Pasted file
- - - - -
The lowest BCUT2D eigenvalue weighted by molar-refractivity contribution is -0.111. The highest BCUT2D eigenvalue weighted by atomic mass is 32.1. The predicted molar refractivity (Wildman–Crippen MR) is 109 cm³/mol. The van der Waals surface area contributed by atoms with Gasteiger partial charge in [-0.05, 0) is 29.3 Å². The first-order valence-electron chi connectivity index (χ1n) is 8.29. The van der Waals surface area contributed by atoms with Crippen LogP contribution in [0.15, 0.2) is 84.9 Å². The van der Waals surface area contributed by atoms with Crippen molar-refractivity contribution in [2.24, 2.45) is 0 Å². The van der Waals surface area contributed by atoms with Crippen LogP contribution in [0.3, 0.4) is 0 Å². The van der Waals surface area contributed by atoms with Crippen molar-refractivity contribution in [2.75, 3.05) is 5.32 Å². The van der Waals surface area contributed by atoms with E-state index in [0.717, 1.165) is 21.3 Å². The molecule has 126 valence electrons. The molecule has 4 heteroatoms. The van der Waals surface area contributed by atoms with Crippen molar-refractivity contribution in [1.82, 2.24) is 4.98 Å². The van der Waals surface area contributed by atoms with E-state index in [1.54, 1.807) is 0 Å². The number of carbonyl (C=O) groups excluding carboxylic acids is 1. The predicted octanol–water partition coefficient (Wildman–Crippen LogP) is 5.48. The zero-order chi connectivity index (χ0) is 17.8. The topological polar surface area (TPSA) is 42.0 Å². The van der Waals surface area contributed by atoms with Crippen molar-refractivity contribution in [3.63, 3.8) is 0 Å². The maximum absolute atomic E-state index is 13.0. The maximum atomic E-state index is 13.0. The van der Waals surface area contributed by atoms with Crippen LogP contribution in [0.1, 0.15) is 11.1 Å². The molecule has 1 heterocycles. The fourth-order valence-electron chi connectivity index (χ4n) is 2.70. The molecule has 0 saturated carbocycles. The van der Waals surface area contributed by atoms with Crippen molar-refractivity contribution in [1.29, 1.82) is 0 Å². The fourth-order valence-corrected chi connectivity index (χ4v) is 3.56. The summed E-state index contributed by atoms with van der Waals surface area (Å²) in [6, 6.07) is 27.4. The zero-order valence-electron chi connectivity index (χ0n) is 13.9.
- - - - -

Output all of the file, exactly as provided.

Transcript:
The lowest BCUT2D eigenvalue weighted by molar-refractivity contribution is -0.111. The highest BCUT2D eigenvalue weighted by atomic mass is 32.1. The predicted molar refractivity (Wildman–Crippen MR) is 109 cm³/mol. The van der Waals surface area contributed by atoms with Gasteiger partial charge in [-0.05, 0) is 29.3 Å². The first-order valence-electron chi connectivity index (χ1n) is 8.29. The van der Waals surface area contributed by atoms with Crippen LogP contribution in [0.15, 0.2) is 84.9 Å². The van der Waals surface area contributed by atoms with Crippen molar-refractivity contribution in [2.24, 2.45) is 0 Å². The van der Waals surface area contributed by atoms with Crippen LogP contribution in [0.3, 0.4) is 0 Å². The van der Waals surface area contributed by atoms with Crippen molar-refractivity contribution in [2.75, 3.05) is 5.32 Å². The van der Waals surface area contributed by atoms with E-state index in [0.717, 1.165) is 21.3 Å². The molecule has 126 valence electrons. The molecule has 4 heteroatoms. The van der Waals surface area contributed by atoms with Crippen molar-refractivity contribution in [1.82, 2.24) is 4.98 Å². The van der Waals surface area contributed by atoms with E-state index in [1.54, 1.807) is 0 Å². The number of carbonyl (C=O) groups excluding carboxylic acids is 1. The predicted octanol–water partition coefficient (Wildman–Crippen LogP) is 5.48. The zero-order chi connectivity index (χ0) is 17.8. The topological polar surface area (TPSA) is 42.0 Å². The van der Waals surface area contributed by atoms with Crippen molar-refractivity contribution in [3.63, 3.8) is 0 Å². The maximum absolute atomic E-state index is 13.0. The maximum atomic E-state index is 13.0. The van der Waals surface area contributed by atoms with Crippen LogP contribution in [0.1, 0.15) is 11.1 Å². The molecule has 1 heterocycles. The fourth-order valence-electron chi connectivity index (χ4n) is 2.70. The molecule has 0 saturated carbocycles. The van der Waals surface area contributed by atoms with Crippen molar-refractivity contribution in [1.29, 1.82) is 0 Å². The fourth-order valence-corrected chi connectivity index (χ4v) is 3.56. The summed E-state index contributed by atoms with van der Waals surface area (Å²) in [6, 6.07) is 27.4. The zero-order valence-electron chi connectivity index (χ0n) is 13.9.